• “Problem is option of auction—if auction comes there is possibility of tax credits allowing a bidder to out-bid.”

IMAG0378

(CLICK ON IMAGE TO ENLARGE)

Finally, there was a hand-scrawled notation at the bottom of a typewritten page containing employment estimates by Vantage through 2024 which directed that an “approach” be written “specific to Vantage.”

And while Vantage repeatedly cited concerns about other potential buyers obtaining state and federal incentives which they might use to thwart their purchase plans for the building, Vantage was not shy about seeking incentives from the state for its own benefit.

Documents obtained from LED show no fewer than 20 applications or notices of applications for various state incentive programs, including Enterprise Zone, Quality Jobs Program and property tax exemptions for renovations to existing offices in Monroe or expansion into new offices in Shreveport, Mangham, West Monroe, New Orleans and even into Arkansas.

Nor were Vantage and its corporate principals shy about flashing cash for political campaign contributions.

Campaign finance records show that Vantage its affiliate, Affinity Health Group, their corporate officers and family members combined to contribute more than $100,000 to various political campaigns, including $22,000 to Jindal and $11,000 to three of the four Senators who authored the bill authorizing the sale of the Virginia Hotel to Vantage: Thompson ($5,400), Walsworth ($4,500), and Riser ($1,000.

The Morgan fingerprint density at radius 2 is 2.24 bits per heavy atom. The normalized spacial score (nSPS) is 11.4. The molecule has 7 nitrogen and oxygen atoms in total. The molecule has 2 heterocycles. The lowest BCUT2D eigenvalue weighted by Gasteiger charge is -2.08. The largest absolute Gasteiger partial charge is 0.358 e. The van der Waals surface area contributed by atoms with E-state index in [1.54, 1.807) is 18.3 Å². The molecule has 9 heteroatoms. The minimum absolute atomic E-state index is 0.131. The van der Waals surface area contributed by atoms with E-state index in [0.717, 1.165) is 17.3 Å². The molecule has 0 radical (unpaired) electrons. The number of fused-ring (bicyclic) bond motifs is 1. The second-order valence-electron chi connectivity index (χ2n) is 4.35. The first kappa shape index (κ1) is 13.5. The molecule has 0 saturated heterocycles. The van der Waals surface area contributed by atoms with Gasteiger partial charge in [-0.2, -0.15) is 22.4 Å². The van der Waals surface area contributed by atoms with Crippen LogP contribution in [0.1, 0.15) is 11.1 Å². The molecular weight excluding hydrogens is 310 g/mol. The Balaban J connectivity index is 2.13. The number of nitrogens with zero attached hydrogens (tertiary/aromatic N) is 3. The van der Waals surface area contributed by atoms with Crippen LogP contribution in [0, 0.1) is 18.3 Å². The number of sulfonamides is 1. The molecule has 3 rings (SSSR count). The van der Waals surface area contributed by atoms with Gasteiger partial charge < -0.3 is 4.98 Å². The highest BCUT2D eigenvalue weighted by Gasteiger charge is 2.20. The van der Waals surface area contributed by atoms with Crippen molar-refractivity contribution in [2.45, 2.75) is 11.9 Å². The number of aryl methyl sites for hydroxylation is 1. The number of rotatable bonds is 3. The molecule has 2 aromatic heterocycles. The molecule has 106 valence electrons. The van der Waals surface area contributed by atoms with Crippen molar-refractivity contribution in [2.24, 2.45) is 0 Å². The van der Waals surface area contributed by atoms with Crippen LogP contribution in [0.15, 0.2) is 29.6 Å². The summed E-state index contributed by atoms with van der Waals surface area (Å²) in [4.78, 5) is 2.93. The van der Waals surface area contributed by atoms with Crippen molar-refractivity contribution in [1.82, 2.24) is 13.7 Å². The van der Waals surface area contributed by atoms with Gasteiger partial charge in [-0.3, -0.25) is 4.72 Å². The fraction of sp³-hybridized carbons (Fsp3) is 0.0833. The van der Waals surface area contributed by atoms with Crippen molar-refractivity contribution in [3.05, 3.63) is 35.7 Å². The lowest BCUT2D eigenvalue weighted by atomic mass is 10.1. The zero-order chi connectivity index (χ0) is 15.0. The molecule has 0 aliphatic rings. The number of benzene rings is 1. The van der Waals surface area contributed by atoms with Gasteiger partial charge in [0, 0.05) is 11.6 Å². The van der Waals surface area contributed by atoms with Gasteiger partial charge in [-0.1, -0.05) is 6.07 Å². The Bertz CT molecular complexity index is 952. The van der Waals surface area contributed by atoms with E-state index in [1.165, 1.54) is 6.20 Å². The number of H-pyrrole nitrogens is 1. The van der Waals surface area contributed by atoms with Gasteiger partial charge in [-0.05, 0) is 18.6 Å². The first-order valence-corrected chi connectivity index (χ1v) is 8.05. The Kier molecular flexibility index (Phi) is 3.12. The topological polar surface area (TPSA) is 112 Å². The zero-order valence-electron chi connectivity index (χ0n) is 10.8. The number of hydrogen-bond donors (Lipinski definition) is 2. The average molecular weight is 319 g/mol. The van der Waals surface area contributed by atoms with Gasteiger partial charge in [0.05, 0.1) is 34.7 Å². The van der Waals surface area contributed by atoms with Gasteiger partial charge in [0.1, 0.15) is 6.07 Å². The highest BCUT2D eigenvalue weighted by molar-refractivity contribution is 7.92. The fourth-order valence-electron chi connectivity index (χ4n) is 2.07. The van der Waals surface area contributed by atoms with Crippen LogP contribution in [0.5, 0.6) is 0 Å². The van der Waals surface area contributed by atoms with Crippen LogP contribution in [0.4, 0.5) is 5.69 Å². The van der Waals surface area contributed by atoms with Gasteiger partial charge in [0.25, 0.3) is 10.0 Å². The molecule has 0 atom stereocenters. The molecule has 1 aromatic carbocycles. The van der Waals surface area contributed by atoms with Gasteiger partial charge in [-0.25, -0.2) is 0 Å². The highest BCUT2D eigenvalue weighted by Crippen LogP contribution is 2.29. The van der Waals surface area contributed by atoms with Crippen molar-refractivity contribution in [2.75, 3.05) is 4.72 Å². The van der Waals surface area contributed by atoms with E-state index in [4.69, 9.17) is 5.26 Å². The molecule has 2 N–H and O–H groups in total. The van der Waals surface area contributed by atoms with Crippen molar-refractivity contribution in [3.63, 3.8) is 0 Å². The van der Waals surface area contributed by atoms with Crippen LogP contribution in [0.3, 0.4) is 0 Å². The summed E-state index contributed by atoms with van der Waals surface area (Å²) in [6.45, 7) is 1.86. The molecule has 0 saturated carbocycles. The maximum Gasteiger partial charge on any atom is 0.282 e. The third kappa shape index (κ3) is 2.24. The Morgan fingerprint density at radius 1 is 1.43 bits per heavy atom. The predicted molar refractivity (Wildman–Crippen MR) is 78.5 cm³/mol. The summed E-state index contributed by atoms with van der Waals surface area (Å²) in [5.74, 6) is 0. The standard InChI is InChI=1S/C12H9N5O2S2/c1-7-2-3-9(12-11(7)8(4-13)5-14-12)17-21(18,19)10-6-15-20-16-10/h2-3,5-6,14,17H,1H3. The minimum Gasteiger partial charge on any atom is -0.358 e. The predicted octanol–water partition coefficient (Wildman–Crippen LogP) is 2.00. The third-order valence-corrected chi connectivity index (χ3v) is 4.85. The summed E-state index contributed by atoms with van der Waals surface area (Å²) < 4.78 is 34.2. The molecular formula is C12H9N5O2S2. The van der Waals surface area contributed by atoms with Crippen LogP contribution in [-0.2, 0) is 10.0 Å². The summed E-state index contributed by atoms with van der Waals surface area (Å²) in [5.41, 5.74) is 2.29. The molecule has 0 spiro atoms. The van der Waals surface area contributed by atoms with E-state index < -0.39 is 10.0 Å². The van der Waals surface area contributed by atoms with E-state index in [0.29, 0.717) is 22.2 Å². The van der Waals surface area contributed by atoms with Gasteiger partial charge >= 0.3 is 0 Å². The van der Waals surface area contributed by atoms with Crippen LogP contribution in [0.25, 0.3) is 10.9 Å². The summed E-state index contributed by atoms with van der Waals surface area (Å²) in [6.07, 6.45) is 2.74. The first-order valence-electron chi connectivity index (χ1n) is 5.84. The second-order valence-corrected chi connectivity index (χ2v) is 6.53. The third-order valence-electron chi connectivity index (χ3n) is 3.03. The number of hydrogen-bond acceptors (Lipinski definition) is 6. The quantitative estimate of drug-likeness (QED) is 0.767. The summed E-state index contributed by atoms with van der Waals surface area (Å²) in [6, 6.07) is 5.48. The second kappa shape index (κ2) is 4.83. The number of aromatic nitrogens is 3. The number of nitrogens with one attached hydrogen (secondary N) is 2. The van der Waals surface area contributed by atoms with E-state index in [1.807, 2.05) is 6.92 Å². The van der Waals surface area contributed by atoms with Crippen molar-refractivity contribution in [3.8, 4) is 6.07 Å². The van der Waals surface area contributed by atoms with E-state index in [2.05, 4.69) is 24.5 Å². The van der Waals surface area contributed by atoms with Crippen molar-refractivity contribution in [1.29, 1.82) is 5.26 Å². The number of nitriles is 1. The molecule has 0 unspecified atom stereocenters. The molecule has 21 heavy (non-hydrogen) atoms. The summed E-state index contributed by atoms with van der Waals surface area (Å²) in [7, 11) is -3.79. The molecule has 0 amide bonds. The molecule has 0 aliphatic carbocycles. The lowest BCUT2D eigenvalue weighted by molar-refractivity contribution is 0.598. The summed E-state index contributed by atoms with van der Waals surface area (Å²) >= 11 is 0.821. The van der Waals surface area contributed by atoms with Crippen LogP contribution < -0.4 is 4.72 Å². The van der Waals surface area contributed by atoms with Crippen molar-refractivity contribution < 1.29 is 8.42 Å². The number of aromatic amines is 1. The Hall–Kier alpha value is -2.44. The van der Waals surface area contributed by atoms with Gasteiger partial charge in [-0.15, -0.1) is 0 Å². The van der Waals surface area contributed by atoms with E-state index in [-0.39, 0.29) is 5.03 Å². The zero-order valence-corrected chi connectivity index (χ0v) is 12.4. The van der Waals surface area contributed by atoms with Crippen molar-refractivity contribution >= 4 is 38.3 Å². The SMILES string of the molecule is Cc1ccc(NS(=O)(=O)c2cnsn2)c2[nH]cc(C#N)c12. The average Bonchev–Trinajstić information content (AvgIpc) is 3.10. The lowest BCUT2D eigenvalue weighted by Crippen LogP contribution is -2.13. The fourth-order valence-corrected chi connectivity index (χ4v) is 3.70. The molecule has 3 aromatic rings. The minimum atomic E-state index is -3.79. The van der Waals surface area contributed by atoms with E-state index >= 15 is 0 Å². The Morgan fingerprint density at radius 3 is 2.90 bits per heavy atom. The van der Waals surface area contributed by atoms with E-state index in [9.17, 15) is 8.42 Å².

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Editor’s note: State Rep. John Bel Edwards (D-Amite) sparred verbally with Commissioner of Administration Kristy Nichols and Office of Group Benefits (OGB) CEO Susan West at the Sept. 25 hearing by the House Appropriations Committee on proposed coverage plans for OGB members. Edwards, the minority leader of the House and Chairman of the House Democratic Caucus, is an announced candidate for governor in 2015.  He wrote the following piece in an effort to display his frustration over his inability to obtain definitive answers or public documents and records from the administration—and to explain how the administration, as a matter of routine, conceals information from legislators.

By State Rep. John Bel Edwards